15 March, 2024

Author relays story of book origin

FROM the very first trip author Myfanwy Jones made to Lake Tinaroo, she knew it would be the setting of a future novel.

Author relays story of book origin - feature photo

In the Far North last week for the Tropical Writers Festival, Myf recounted how her novel, “Cool Water”, came to be.

Hailing from Melbourne, Myf was visiting good friends in Julatten, and an elderly uncle in Atherton, in 2017 and chose Lake Tinaroo Resort as her accommodation for the duration of her stay. 

While her family had visited the Tablelands numerous times previously, this was a last-minute trip during peak season and they’d never stayed at Lake Tinaroo. 

“We’d never been to Tinaroo Dam before and so we turned up with no preconceptions or expectations,” Myf said. 

“At that time there was a drought and the dam was at about 25 percent capacity and full of blue-green algae. Remnants of the old town of Kulara had begun to surface - eerie and so beautiful. The township was quiet but there was a wedding taking place.” 

This visit lamented the novel setting and Myf began her research before they’d checked out. 

“I knew on our very first visit that I would set a novel there; I’d started researching the history of the dam, and the tobacco industry, before we’d checked out,” she said.

“Sometime later, doing this research, I found out that my paternal grandfather had done his WW2 army training in Danbulla Forest, in a camp now submerged by the dam.”

As a result, “Cool Water” was born.

“Cool Water delves into family breakdown, intergenerational patterns and the power of fathers.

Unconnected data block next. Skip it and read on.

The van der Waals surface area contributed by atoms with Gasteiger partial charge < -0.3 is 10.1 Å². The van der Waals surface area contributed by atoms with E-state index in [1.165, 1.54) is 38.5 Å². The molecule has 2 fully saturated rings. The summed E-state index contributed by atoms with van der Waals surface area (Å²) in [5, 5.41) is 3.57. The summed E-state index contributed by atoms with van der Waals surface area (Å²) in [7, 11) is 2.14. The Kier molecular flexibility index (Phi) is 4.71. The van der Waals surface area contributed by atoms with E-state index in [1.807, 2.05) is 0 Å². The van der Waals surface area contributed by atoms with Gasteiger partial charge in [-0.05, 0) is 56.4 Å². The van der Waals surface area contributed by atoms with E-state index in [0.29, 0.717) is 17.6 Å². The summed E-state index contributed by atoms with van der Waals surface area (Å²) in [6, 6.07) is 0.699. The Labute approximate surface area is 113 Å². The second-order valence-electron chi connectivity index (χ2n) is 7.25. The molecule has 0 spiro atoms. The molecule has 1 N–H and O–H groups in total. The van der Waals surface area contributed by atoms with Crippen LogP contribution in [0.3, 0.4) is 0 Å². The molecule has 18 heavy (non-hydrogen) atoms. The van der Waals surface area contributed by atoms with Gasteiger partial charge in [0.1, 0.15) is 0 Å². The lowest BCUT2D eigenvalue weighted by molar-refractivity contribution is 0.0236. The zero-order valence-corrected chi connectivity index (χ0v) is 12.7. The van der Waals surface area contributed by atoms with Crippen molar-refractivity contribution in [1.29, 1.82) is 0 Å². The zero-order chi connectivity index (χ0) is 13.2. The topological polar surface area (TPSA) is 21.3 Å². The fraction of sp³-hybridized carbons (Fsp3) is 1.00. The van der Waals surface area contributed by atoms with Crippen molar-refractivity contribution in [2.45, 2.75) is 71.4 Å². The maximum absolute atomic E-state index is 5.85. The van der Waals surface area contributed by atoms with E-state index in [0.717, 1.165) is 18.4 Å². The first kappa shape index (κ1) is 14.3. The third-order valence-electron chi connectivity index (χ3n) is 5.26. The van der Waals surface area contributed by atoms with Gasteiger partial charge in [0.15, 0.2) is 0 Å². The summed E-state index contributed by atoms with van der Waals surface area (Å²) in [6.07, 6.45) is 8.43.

“In all of my writing, I’m interested in how people are interacting with their environments, and place is always a main character. So, the main inspiration for the novel came from the dam itself,” Myf said.

The novel follows Frank Herbert (a fictional character) whose family have gathered at Tinaroo Dam for his daughter Lily’s wedding.

He’s visiting the dam and it’s the first time he’s been back since the death of his father a year earlier. 

Frank reflects heavily on his own family – his father Joe and grandfather Victor – how to be a good man and how behaviours and characteristics can be passed from one generation to the next.

They were a family entrenched in the Tinaroo area. 

Myf said while she conducted a lot of research for the novel, the Herbert family was entirely fictional.

“I can see small elements of my own father in all three of the generations of fathers in Cool Water, though the grandfather, Victor, bears zero resemblance to my own gentle grandfather.”

While there was no particular aim with the book, Myf said it was a journey of discovery, especially for the main character Frank.

“...if there is an underlying message, it’s perhaps that we are not trapped by our inheritance. That engaging with the past and its patterns can be freeing.”

“Cool Water” might have hit the shelves but Myf is currently working on another book set in coastal Victoria.

“In researching Cool Water, as well as having time with my family in Atherton, I’ve been blessed to make friends with a wonderful Tinaroo local, Inge Jensen, who offered me several writing retreats at her Bed & Breakfast. 

“I feel so connected now to this incredible part of the world, and I intend to keep visiting Inge, to sit on her balcony with a whisky and look at the birds.”

Myf has just presented at the Cairns Tropical Writers’ Festival, something she felt “hugely privileged” to be part of.

“I hope attendees enjoyed our conversation about how writing grows out of place, about the light and shade of families and the historical layers of Tinaroo Dam,” she said.

“My character Frank Herbert lives on Lily Street, North Cairns, so talking about Cool Water in Cairns felt very special indeed.” 


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